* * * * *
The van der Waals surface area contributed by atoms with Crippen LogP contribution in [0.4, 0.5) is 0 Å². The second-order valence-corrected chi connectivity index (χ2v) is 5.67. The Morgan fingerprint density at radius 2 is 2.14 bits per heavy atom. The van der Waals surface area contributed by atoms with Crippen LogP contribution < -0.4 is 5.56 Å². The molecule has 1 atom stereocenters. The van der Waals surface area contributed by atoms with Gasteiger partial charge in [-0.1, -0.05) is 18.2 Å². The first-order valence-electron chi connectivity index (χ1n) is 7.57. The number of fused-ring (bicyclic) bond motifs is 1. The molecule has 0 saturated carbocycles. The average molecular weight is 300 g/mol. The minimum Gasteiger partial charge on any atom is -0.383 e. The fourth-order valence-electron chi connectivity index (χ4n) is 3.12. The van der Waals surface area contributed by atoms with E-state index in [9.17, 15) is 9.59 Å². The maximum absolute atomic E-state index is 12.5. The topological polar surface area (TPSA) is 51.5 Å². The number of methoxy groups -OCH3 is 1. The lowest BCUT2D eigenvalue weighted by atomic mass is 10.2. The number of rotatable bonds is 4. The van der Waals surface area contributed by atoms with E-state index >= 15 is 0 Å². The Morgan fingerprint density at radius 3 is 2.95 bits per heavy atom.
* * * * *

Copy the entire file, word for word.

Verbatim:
The van der Waals surface area contributed by atoms with Crippen LogP contribution in [0.4, 0.5) is 0 Å². The second-order valence-corrected chi connectivity index (χ2v) is 5.67. The Morgan fingerprint density at radius 2 is 2.14 bits per heavy atom. The van der Waals surface area contributed by atoms with Crippen LogP contribution < -0.4 is 5.56 Å². The molecule has 1 atom stereocenters. The van der Waals surface area contributed by atoms with Gasteiger partial charge in [-0.1, -0.05) is 18.2 Å². The first-order valence-electron chi connectivity index (χ1n) is 7.57. The number of fused-ring (bicyclic) bond motifs is 1. The molecule has 0 saturated carbocycles. The average molecular weight is 300 g/mol. The minimum Gasteiger partial charge on any atom is -0.383 e. The fourth-order valence-electron chi connectivity index (χ4n) is 3.12. The van der Waals surface area contributed by atoms with E-state index in [9.17, 15) is 9.59 Å². The maximum absolute atomic E-state index is 12.5. The topological polar surface area (TPSA) is 51.5 Å². The number of methoxy groups -OCH3 is 1. The lowest BCUT2D eigenvalue weighted by atomic mass is 10.2. The number of rotatable bonds is 4. The van der Waals surface area contributed by atoms with E-state index >= 15 is 0 Å². The Morgan fingerprint density at radius 3 is 2.95 bits per heavy atom.